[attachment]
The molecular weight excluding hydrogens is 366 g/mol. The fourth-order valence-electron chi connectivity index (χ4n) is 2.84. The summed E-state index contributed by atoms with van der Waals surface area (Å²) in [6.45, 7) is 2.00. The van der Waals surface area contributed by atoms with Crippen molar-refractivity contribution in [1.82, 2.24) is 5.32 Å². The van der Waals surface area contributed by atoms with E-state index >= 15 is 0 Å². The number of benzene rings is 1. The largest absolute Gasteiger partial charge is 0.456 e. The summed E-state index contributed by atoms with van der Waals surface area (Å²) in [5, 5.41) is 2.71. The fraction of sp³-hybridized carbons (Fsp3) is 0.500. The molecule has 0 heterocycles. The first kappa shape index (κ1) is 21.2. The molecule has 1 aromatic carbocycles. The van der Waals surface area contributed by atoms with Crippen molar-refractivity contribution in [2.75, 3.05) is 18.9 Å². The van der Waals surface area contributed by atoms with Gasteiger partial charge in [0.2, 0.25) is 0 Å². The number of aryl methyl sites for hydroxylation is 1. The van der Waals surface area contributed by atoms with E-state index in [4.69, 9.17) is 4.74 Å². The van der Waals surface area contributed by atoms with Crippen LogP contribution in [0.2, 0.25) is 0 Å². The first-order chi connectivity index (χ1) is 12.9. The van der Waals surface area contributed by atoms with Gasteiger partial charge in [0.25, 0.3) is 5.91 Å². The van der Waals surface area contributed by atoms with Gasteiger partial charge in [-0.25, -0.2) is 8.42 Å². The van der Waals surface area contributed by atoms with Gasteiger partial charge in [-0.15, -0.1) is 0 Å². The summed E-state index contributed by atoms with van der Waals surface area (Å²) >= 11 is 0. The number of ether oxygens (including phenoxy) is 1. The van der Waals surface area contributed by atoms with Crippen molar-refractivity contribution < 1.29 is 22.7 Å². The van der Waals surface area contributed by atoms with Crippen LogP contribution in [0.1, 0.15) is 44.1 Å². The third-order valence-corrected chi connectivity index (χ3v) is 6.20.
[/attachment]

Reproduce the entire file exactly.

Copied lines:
The molecular weight excluding hydrogens is 366 g/mol. The fourth-order valence-electron chi connectivity index (χ4n) is 2.84. The summed E-state index contributed by atoms with van der Waals surface area (Å²) in [6.45, 7) is 2.00. The van der Waals surface area contributed by atoms with Crippen molar-refractivity contribution in [1.82, 2.24) is 5.32 Å². The van der Waals surface area contributed by atoms with E-state index >= 15 is 0 Å². The number of benzene rings is 1. The largest absolute Gasteiger partial charge is 0.456 e. The summed E-state index contributed by atoms with van der Waals surface area (Å²) in [5, 5.41) is 2.71. The fraction of sp³-hybridized carbons (Fsp3) is 0.500. The molecule has 0 heterocycles. The first kappa shape index (κ1) is 21.2. The molecule has 1 aromatic carbocycles. The van der Waals surface area contributed by atoms with Crippen molar-refractivity contribution in [2.75, 3.05) is 18.9 Å². The van der Waals surface area contributed by atoms with Gasteiger partial charge in [0.2, 0.25) is 0 Å². The number of aryl methyl sites for hydroxylation is 1. The van der Waals surface area contributed by atoms with E-state index in [4.69, 9.17) is 4.74 Å². The van der Waals surface area contributed by atoms with Crippen LogP contribution in [0.2, 0.25) is 0 Å². The first-order chi connectivity index (χ1) is 12.9. The van der Waals surface area contributed by atoms with Gasteiger partial charge in [0.25, 0.3) is 5.91 Å². The van der Waals surface area contributed by atoms with Gasteiger partial charge in [-0.25, -0.2) is 8.42 Å². The van der Waals surface area contributed by atoms with Gasteiger partial charge in [-0.15, -0.1) is 0 Å². The summed E-state index contributed by atoms with van der Waals surface area (Å²) >= 11 is 0. The number of ether oxygens (including phenoxy) is 1. The van der Waals surface area contributed by atoms with Crippen molar-refractivity contribution < 1.29 is 22.7 Å². The van der Waals surface area contributed by atoms with Crippen LogP contribution in [0.1, 0.15) is 44.1 Å². The third-order valence-corrected chi connectivity index (χ3v) is 6.20.